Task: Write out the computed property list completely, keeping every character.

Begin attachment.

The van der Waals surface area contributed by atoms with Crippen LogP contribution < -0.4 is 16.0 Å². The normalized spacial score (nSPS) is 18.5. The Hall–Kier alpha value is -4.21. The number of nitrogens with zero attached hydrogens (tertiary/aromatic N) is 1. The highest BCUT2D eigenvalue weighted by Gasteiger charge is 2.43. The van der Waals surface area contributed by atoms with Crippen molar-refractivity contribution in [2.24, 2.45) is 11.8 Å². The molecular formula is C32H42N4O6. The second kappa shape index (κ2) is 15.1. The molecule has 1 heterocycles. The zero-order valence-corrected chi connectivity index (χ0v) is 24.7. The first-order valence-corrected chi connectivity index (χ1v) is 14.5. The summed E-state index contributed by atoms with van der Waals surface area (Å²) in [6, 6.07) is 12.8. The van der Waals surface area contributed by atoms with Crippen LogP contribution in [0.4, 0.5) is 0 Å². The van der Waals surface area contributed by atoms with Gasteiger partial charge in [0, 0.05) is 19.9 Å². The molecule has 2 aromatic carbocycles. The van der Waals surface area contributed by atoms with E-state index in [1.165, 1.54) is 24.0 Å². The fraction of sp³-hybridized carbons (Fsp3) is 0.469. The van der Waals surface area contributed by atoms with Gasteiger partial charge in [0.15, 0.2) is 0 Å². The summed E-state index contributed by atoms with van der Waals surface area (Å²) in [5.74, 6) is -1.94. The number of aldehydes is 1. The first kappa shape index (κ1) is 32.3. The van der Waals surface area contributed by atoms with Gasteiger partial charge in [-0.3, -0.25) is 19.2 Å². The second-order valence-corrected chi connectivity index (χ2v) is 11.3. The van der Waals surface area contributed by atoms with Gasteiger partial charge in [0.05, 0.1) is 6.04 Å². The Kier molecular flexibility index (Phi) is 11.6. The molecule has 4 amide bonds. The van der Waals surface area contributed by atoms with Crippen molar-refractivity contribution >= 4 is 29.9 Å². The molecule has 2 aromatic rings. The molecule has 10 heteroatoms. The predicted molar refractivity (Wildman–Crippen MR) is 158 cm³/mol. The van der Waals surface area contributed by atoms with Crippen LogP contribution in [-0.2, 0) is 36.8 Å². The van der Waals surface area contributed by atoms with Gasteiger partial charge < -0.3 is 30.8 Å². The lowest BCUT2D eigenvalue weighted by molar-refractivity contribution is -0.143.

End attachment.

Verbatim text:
The van der Waals surface area contributed by atoms with Crippen LogP contribution < -0.4 is 16.0 Å². The normalized spacial score (nSPS) is 18.5. The Hall–Kier alpha value is -4.21. The number of nitrogens with zero attached hydrogens (tertiary/aromatic N) is 1. The highest BCUT2D eigenvalue weighted by Gasteiger charge is 2.43. The van der Waals surface area contributed by atoms with Crippen molar-refractivity contribution in [2.24, 2.45) is 11.8 Å². The molecular formula is C32H42N4O6. The second kappa shape index (κ2) is 15.1. The molecule has 1 heterocycles. The zero-order valence-corrected chi connectivity index (χ0v) is 24.7. The first-order valence-corrected chi connectivity index (χ1v) is 14.5. The summed E-state index contributed by atoms with van der Waals surface area (Å²) in [6, 6.07) is 12.8. The van der Waals surface area contributed by atoms with Crippen LogP contribution in [0.4, 0.5) is 0 Å². The van der Waals surface area contributed by atoms with Gasteiger partial charge in [0, 0.05) is 19.9 Å². The molecule has 2 aromatic carbocycles. The van der Waals surface area contributed by atoms with E-state index in [1.165, 1.54) is 24.0 Å². The fraction of sp³-hybridized carbons (Fsp3) is 0.469. The van der Waals surface area contributed by atoms with Gasteiger partial charge in [0.15, 0.2) is 0 Å². The summed E-state index contributed by atoms with van der Waals surface area (Å²) in [5.74, 6) is -1.94. The number of aldehydes is 1. The first kappa shape index (κ1) is 32.3. The van der Waals surface area contributed by atoms with Gasteiger partial charge in [-0.3, -0.25) is 19.2 Å². The second-order valence-corrected chi connectivity index (χ2v) is 11.3. The van der Waals surface area contributed by atoms with Gasteiger partial charge in [0.05, 0.1) is 6.04 Å². The Kier molecular flexibility index (Phi) is 11.6. The molecule has 4 amide bonds. The van der Waals surface area contributed by atoms with Crippen molar-refractivity contribution >= 4 is 29.9 Å². The molecule has 2 aromatic rings. The molecule has 10 heteroatoms. The predicted molar refractivity (Wildman–Crippen MR) is 158 cm³/mol. The van der Waals surface area contributed by atoms with Crippen LogP contribution in [-0.2, 0) is 36.8 Å². The van der Waals surface area contributed by atoms with Gasteiger partial charge < -0.3 is 30.8 Å². The lowest BCUT2D eigenvalue weighted by molar-refractivity contribution is -0.143.